Potters Without Borders

Potters Without Borders (PWB) is a newly formed Canadian NGO, which is involved in the research and development of ceramic water filters for use in developing countries.

The ceramic water filter provides a low-cost way of producing safe drinking water from contaminated sources such as open wells, ponds, canals, streams or even flood water. The filter has proven 99% effective in eliminating microbiological contaminants.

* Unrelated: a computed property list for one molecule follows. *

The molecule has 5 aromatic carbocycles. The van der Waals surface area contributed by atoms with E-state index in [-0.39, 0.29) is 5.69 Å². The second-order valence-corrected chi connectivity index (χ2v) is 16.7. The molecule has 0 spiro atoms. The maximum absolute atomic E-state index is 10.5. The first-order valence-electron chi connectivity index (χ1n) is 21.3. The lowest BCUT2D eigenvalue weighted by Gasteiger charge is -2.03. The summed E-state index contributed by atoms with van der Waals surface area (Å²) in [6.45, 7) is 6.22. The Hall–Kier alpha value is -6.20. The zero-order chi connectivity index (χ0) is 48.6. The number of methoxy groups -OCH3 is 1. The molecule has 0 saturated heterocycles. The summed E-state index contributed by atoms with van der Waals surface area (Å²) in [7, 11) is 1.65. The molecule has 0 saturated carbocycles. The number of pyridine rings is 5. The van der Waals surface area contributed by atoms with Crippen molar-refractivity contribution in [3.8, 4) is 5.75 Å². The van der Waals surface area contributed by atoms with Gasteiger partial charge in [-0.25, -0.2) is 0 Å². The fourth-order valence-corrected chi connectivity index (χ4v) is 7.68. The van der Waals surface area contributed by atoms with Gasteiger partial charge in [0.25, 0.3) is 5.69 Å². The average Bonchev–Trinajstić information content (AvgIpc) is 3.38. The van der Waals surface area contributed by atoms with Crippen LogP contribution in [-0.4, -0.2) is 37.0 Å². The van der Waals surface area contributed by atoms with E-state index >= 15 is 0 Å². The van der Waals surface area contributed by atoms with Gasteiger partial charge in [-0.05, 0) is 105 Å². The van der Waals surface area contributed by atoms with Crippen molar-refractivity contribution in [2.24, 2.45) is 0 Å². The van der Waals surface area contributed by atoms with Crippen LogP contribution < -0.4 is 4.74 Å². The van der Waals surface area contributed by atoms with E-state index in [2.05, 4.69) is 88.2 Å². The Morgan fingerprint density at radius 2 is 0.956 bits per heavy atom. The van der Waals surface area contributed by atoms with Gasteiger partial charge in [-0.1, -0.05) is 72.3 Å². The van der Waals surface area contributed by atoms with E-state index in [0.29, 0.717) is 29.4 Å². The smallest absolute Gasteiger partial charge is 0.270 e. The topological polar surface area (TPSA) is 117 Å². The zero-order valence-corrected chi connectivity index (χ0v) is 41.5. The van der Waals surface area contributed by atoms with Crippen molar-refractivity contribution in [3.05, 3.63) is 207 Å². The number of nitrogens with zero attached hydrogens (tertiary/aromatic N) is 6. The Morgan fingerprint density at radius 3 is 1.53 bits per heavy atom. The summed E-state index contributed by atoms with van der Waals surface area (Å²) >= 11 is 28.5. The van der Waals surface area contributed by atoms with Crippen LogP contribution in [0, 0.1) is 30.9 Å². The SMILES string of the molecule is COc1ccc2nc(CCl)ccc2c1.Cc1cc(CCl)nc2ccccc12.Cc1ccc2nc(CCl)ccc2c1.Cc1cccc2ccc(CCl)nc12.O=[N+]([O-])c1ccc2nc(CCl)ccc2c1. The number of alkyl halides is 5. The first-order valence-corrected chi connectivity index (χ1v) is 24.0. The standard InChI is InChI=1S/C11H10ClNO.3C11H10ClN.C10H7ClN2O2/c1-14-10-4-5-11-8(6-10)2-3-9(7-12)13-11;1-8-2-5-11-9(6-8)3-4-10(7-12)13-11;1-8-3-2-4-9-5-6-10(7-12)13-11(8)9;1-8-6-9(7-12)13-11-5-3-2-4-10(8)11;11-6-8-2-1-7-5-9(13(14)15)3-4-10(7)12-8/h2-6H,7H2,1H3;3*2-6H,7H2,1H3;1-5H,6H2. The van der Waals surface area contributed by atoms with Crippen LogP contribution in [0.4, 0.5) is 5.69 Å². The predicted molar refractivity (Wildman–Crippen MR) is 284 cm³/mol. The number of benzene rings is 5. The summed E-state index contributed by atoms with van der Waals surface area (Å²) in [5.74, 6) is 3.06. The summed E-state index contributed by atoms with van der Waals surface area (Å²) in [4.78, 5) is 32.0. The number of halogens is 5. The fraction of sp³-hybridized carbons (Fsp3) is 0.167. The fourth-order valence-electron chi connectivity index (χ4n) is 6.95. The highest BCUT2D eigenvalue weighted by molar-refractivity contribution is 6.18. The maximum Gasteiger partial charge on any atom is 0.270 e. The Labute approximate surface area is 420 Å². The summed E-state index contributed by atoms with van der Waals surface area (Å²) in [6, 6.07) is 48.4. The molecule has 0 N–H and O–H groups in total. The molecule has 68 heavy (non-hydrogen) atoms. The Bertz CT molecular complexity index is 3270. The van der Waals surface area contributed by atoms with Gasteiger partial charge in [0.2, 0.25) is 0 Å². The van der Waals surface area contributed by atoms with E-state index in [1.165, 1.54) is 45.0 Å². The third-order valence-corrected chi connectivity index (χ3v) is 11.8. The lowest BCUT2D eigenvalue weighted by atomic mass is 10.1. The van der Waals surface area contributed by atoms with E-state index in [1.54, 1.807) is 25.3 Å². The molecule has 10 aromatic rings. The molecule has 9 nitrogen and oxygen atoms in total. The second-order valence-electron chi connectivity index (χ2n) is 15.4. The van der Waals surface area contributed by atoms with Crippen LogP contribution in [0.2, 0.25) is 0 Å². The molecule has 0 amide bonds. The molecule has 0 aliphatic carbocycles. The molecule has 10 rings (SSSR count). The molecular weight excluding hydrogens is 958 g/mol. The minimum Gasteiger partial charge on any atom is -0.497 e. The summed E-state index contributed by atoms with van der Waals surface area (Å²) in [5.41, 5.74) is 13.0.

The filter is flower-pot shaped and made of porous clay designed to allow water to flow through a rate of 1.5 to 2.6 liters an hour, sufficient for the drinking water needs of a family of four. The clay filter is coated with colloidal silver solution, a proven anti-bacterial agent. The silver is not transferred to the water as it passes through the filter and has no effect on filter users. The clay filter element is set in a clay or plastic receiving vessel, which protects the filter element from damage and stores the purified water. The filter element is washed regularly using a soft cloth or brush to unclog the clay pores and maintain an acceptable flow rate. Eventually, progressive clogging will cause a permanent reduction in filter flow rate, so the clay unit must be replaced after one or two years (depending on the quality of the input water). The filter can be produced by local potters. The purifier was originally developed in Guatemala in 1981 and has been promoted extensively since 1998 by Potters for Peace, an NGO active in Nicaragua.


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